Lorlatinib was granted a priority review to a new drug application (NDA) for patients with ALK-positive metastatic non–small cell lung cancer (NSCLC) who have progressed on one or more ALK tyrosine kinases inhibitors (TKIs).
Lorlatinib was granted a priority review to a new drug application (NDA) for patients with ALK-positive metastatic non—small cell lung cancer (NSCLC) who have progressed on one or more ALK tyrosine kinases inhibitors (TKIs).
The priority review follows a breakthrough therapy designation awarded in April 2017, and the FDA is now scheduled under the Prescription Drug User Fee Act to make its final decision by August 2018. Pfizer, the developer of the third-generation ALK inhibitor lorlatinib, announced in a press release that the European Medicines Agency and the Japan Pharmaceutical and Medical Devices Agency have also accepted applications to market lorlatinib for this indication.
In support of the three applications, Pfizer submitted data from the phase 2 part of a phase 1/2 trial in which the overall response rate (ORR) was 69 percent in ALK-positive patients previously treated with Xalkori (crizotinib) with or without chemotherapy, and the Intracranial ORR (IC-ORR) was 68.
ALK-positive patients previously treated with a non- Xalkori ALK inhibitor with or without chemotherapy had an ORR of 33 percent and the IC-ORR was 42 percent. In ALK-positive patients previously treated with two or three ALK inhibitors with or without chemotherapy, ORR was 39 percent and IC-ORR was 48 percent.
“Treatment resistance resulting in disease progression is a major challenge faced by patients with ALK-positive metastatic NSCLC. Lorlatinib was developed by Pfizer scientists with the specific goal of overcoming resistance to first- and second-generation ALK-targeted therapies,” Mace Rothenberg, M.D., chief development officer, Oncology, Pfizer Global Product Development, said in a statement. “The encouraging results observed in a variety of patients previously treated with ALK inhibitors provides the basis for these applications.”
In the phase 2 study, 275 patients with or without asymptomatic, untreated or treated brain metastases were enrolled in six cohorts based on biomarker status, ALK-positivity, ROS1-positivity, and prior therapy.
Beyond the efficacy in pretreated patients, the results also showed that lorlatinib induced an ORR of 90 percent in treatment-naïve patients with ALK-positive NSCLC. The IC-ORR was 75 percent in this patient population.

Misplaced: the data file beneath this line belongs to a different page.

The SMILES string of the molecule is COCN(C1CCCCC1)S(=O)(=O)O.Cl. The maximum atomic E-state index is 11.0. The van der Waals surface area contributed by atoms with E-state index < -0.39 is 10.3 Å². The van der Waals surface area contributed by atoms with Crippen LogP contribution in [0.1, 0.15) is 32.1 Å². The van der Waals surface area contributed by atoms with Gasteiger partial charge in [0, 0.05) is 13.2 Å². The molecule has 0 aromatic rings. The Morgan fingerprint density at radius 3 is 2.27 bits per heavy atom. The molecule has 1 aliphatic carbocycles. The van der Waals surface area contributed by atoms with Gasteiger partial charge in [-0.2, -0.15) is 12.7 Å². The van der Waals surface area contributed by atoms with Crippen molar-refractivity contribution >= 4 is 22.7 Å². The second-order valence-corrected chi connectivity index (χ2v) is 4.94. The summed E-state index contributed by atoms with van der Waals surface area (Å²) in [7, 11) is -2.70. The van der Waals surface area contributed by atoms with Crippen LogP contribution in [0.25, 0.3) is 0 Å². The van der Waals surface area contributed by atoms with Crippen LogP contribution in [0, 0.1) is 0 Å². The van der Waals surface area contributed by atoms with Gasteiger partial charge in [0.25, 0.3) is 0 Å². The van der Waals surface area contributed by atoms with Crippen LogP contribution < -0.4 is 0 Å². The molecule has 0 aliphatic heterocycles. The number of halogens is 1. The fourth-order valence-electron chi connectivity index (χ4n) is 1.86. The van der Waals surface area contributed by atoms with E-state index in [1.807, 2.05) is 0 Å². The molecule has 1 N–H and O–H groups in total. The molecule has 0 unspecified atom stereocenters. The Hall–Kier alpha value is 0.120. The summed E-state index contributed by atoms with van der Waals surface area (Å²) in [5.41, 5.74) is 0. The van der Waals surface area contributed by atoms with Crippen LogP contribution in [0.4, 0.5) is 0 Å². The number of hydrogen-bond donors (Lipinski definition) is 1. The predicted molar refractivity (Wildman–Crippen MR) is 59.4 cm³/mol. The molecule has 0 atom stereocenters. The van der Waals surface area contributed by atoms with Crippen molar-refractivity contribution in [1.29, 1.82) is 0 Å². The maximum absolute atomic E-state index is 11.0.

Lorlatinib was generally tolerable. Most adverse events (AEs) were mild to moderate and managed with dose reductions, dose delays, or standard medical therapy. There were no treatment-related deaths and 3 percent of patients discontinued treatment due to drug-related AEs.
Hypercholesterolemia (81 percent) was the most common AE, followed by hypertriglyceridemia (60 percent), edema (43 percent), peripheral neuropathy (30 percent), weight increase (18 percent), cognitive effects (18 percent), mood effects (15 percent), fatigue (13 percent), diarrhea (11 percent), arthralgia (10 percent) and increased AST (10 percent).
Investigation into lorlatinib in NSCLC is continuing in the phase 3 CROWN trial. The open-label, randomized study is comparing lorlatinib to Xalkori in the first-line setting for patients with metastatic ALK-positive NSCLC. The targeted enrollment for the trial is 280 patients, and the study is being conducted at 221 locations.
No prior systemic treatment for NSCLC is allowed. Patients must have an ECOG performance status of 0, 1 or 2. Patients cannot enroll if they have had radiation therapy — including stereotactic or partial brain irradiation — within two weeks of randomization, or whole brain irradiation within four weeks of randomization. The primary outcome measure is progression-free survival. Secondary endpoints include overall survival, ORR, IC-ORR, time to tumor response and safety.